How the brain responds to the destruction of money

Research output: Research - peer-reviewJournal article

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  • Department of Philosophy
  • Center for Functionally Integrative Neuroscience
  • Section for Anthropology and Ethnography
Is our attitude to money like that to any other tool even though its use is symbolic and is not implemented in its physical structure? Knowledge of the functional use of concrete tools, such as hammers or screwdrivers, has been associated with activation of a left hemisphere network including the posterior temporal cortex, supramarginal gyrus, inferior parietal lobule, and lateral precuneus. Here we demonstrate that observing bank notes being cut up or torn, a critical violation of their function, elicits activation within the same temporo-parietal network. Moreover, this activation is the greater the higher the value of the banknote. This lends plausibility to a genuinely psychological interpretation of the explanation of money as a tool for parametrically symbolizing exchange.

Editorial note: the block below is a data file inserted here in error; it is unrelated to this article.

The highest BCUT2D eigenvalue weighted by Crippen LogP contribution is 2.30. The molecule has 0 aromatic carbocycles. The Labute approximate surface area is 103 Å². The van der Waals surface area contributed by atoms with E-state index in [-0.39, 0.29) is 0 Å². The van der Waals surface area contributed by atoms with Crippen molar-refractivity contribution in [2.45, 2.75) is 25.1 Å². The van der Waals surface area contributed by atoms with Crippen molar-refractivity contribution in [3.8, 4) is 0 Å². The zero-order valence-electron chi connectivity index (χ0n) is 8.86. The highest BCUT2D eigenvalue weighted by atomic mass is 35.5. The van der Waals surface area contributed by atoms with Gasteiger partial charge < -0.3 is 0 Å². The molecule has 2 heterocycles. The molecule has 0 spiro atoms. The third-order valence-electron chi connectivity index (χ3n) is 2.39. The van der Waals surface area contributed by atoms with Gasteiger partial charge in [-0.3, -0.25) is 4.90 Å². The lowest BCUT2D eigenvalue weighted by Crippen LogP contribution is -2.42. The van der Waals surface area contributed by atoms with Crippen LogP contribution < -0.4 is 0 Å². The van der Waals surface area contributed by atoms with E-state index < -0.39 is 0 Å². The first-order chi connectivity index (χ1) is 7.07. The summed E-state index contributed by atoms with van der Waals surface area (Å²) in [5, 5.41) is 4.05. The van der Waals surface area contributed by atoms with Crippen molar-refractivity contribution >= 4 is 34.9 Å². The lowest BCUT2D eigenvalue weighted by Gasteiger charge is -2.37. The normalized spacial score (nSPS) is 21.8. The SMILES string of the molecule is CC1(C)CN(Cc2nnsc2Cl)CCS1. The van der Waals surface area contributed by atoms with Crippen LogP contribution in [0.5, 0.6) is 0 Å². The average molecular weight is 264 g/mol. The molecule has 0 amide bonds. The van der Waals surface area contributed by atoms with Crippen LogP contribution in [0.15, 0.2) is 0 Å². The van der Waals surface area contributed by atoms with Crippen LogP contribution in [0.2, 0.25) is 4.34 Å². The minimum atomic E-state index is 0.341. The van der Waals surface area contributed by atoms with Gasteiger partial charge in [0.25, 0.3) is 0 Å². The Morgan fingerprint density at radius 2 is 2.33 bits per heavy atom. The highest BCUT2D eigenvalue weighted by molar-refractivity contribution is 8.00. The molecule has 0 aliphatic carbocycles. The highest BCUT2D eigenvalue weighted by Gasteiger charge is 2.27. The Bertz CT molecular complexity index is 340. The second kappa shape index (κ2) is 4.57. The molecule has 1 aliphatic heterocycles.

Original languageEnglish
JournalJournal of Neuroscience, Psychology and Economics
Volume4
Issue number1
Pages (from-to)1-10
Number of pages10
ISSN1937-321X
StatePublished - 2011

    Research areas

  • money, functional use, social object, tool, fMRI

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